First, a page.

DHS Outlines Cyberspace Strategy

17 February 2003

A new report by the U.S. Department of Homeland Security could shed light on the Bush administration's views on Internet-related industries.

"The National Strategy to Secure Cyberspace" recommends ways to improve network security for both the private and public sectors as well as general consumers at large.

The most revealing aspect of the report may lie in what's been left out of the final version. In October the DHS released a draft document to get public opinion from experts in the field of cyberspace security.

The draft report included some rather controversial statements suggesting that ISPs and universities could do more to increase security on the Internet. Those assertions were left out of the final draft, perhaps supporting a conclusion that's already been drawn in the I-gaming space: Targeting ISPs as policing units for Internet-related initiatives is hard sell.

The same approach has been proposed as a way of prohibiting online gambling in the United States, although the most recent federal prohibition bill instead calls on payment processing entities for enforcement.

The DHS report encourages businesses, government agencies and the public to reduce risks wherever practical.

However, beyond advice about denial-of-service "zombie" software and access controls, the report does take up a few new issues that could have far-ranging impact.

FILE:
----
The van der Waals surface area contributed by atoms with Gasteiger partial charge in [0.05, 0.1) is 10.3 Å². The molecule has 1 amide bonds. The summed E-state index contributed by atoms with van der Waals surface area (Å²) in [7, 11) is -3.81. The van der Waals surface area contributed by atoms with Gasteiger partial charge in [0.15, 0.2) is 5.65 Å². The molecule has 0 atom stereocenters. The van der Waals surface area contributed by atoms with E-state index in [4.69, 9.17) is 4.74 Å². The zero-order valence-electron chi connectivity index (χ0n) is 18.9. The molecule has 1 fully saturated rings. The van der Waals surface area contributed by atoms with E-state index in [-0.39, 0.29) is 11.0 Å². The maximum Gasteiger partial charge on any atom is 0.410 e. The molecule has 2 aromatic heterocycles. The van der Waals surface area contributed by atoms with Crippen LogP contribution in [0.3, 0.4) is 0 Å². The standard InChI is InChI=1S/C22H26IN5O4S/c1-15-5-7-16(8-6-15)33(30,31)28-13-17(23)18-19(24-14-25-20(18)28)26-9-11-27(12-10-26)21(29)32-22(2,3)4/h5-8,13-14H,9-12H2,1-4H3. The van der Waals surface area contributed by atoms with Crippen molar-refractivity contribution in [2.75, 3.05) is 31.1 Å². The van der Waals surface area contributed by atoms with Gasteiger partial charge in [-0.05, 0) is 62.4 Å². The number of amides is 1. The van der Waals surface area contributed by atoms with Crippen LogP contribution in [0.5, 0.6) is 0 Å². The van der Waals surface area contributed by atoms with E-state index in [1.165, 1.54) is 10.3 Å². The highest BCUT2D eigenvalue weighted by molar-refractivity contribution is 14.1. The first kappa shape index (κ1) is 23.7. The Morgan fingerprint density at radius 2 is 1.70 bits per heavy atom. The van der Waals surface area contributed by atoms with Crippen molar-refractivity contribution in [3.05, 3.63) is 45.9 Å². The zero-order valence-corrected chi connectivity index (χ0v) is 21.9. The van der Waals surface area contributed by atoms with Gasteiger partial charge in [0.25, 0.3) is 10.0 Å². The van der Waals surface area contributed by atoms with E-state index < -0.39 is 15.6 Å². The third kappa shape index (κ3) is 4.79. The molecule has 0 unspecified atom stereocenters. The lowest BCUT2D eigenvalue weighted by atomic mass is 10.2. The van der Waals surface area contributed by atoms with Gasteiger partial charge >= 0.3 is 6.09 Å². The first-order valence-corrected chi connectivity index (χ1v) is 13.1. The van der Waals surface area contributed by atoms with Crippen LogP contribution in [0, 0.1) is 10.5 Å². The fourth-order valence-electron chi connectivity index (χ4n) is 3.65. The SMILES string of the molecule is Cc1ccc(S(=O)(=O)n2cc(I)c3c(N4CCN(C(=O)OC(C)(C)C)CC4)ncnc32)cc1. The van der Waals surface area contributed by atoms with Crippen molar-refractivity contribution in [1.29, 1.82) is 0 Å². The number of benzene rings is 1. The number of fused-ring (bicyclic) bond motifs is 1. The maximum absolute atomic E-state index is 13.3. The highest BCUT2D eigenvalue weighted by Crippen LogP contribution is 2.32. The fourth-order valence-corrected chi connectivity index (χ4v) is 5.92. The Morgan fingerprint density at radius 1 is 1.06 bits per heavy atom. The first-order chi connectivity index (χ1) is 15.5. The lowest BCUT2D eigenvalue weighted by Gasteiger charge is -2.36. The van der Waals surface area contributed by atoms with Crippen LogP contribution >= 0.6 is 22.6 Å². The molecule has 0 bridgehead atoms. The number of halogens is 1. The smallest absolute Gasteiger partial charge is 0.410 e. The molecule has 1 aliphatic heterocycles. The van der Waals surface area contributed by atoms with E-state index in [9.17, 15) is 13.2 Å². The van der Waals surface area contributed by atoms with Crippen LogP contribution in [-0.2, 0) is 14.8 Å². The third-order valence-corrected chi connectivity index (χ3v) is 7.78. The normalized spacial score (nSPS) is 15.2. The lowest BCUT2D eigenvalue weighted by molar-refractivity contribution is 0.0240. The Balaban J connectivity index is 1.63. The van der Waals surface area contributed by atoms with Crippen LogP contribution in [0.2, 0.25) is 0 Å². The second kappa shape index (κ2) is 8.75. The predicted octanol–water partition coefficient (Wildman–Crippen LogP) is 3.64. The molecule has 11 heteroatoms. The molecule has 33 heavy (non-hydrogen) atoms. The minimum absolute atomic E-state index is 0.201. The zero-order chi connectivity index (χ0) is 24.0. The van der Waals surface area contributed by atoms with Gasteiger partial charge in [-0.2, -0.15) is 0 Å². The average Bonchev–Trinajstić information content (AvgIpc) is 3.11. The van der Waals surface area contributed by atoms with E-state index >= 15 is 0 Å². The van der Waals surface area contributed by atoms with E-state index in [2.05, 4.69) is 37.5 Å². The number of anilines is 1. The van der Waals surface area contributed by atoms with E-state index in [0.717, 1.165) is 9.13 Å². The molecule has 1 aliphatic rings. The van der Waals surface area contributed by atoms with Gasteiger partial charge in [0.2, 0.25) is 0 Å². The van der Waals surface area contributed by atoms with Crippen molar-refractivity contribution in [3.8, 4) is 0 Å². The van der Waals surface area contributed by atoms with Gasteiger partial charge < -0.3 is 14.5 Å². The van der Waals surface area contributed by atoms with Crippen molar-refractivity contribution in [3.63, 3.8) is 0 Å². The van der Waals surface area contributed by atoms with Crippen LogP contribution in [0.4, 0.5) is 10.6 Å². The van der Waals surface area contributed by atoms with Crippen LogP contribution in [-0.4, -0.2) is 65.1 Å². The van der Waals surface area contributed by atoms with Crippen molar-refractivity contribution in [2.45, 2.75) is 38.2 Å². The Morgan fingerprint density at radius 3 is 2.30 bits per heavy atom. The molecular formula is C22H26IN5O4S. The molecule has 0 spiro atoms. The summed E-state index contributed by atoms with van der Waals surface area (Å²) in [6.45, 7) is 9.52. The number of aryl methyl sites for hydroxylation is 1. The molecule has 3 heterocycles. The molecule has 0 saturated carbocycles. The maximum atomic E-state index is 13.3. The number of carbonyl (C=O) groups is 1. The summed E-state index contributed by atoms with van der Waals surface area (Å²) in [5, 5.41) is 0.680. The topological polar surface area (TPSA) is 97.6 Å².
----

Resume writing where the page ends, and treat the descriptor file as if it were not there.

One of its most notable suggestions is expanding the "Common Criteria" purchasing mandate--which currently only affects the national security system--to include all government agencies. The program is designed to prevent national security systems agencies from buying software that hasn't been thoroughly tested by an independent lab first.

Software is tested through a program run by the National Information Assurance Partnership (NIAP), a joint partnership between the National Security Agency and the National Institute of Standards and Technology, and is similar to existing programs in other jurisdictions.

Around a dozen other countries have similar agencies and all of them have endorsed the Common Criteria regimen.

The program has been many years in the making among countries supporting the idea of a single international certification system and could lay the groundwork for a larger international policing program for cyberspace.

It could be hypothesized that creating an international body with the mandate of certifying software is a first step in creating an international body to regulate and police sectors and marketplaces of the Internet that have no boundaries, such as Internet gambling.

The report also marks the first time the White House has publicly stated that the U.S. government reserves the right to respond "in an appropriate manner" if the country is attacked in cyberspace.

The report notes that the newly created Department of Homeland Security will be in charge of operating an around-the-clock facility for monitoring cyber threats, sharing information and incident response.

The report indicates that the government is seeking to build a private communications network, called the Cyber-Warning and Information Network, for sharing information with the private sector when the need arises.

Click here to download a complete copy of the report.